Let's play two: 'Baseball booming in Glenview' as traditional youth program splits
This here village apparently is big enough for the both of them.
Where for years there was one consolidated youth baseball program, this spring and summer Glenview fielded two -- Glenview Youth Baseball and Glenview Blaze Baseball.
They're both going strong.
For 20 years the single Glenview Youth Baseball program offered some 90 teams in its house league, 25 teams in its part-time Patriots program and five full-time Blaze travel teams.
Founded in 1999 by Jim McManus, who continues to be involved with the Blaze as vice president, and Paul Stevens -- Northwestern's baseball coach at the time, with two sons who played for the Blaze and later Northwestern -- it played its games at Community Park West, Flick and Crowley parks and several other Glenview Park District facilities.
But in July 2020, the principals of the Blaze, GYB's full-time travel team, sent a letter stating their intent to go their own way.
"We sought to separate from Glenview Youth Baseball because we wanted to provide opportunities for more players who wanted to play Blaze baseball the chance to do so," said Blaze President Steve Libman, whose teams play games on some of the same fields as GYB. Players also train at an indoor facility at 1880 Holste Road, Northbrook.
"Under Glenview Youth Baseball, we were limited in the number of teams we could have. As a result, key players were leaving Glenview to play in other programs, which we did not want to see happen. We wanted to give these players a chance to stay in Glenview and play elite travel baseball," Libman said.
Libman and Glenview Youth Baseball president Brad Niedermaier both stressed the "it's about the kids" mantra. Neither took potshots at each other or their programs, at least for this article.
"I think we respect them, hopefully they respect us, and hopefully we're both in the right place, that's all," said Niedermaier, a former right-handed pitcher who made it to the Triple-A level in both the Colorado Rockies and Minnesota Twins organizations.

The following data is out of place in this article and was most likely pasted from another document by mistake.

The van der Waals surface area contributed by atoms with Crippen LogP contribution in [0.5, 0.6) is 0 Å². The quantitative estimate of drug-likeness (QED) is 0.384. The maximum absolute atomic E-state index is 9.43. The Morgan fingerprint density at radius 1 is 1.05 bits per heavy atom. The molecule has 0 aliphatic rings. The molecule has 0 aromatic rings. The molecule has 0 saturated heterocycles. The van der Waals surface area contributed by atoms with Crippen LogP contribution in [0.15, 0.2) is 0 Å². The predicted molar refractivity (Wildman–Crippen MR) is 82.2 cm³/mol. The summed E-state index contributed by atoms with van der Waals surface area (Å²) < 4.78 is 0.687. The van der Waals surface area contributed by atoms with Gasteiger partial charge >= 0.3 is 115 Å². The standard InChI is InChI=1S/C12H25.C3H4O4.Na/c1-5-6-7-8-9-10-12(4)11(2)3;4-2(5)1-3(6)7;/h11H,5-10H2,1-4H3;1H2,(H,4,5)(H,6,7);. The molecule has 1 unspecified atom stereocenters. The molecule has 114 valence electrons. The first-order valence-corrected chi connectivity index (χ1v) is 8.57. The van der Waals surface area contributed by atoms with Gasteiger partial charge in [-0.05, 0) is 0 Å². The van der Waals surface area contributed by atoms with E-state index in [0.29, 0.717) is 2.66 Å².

"Everyone's trying to teach kids how to play baseball; it's just differences of opinion on how to do it," he said.
GYB is for players 4 to 17 years old, while the Blaze focuses on children 9 to 14. GYB also is playing a fall travel schedule at the 8U to 14U levels.
With the departure of the Blaze, this summer GYB added its own travel team, also called the Patriots, to maintain three levels of ball. Both Patriots and Blaze travel teams play in the Mid-Suburban Baseball League.
Before the split, the Patriots players also played in Glenview Youth Baseball's house league, while the travel-oriented Blaze players did not.
"For us it's all about community and bringing people together and supporting our sponsors, supporting our community," Niedermaier said.
The Blaze, though, sees its role to be developing players for high school and college. It's got a paid staff that, in several cases, brings professional experience. Some of the instructors include former area stars T.J. McManus, Mark Ori, Jack Yalowitz and one of Libman's ball-playing sons, Jordan.
Neither approach is wrong.
"We've found that there's a tremendous demand for players to play for the Blaze," Steve Libman said.
Each program had its successes this year in league and tournament play, like the Blaze's 12U squad that won a tournament at Cooperstown Dreams Park in late July. GYB's 19th Jim Christ Memorial Tournament brought 96 teams to Community Park West, Crowley Park and Westbrook School.
GYB and the Blaze held tryouts for their 2022 teams, and both were happy with the results. The Blaze added a 9U team and overall "had a record number of players try out," Libman said.
The number of players trying out for GYB Patriots teams were up 25 percent. Numbers for the GYB house league have risen from around 800 to 1,000 over the last four years, Niedermaier said.
This year, the split within Glenview Youth Baseball appears to have benefitted both programs, and "the kids."
"We have more teams than we've ever had before and everything's going well," Niedermaier said. "Baseball is booming in Glenview."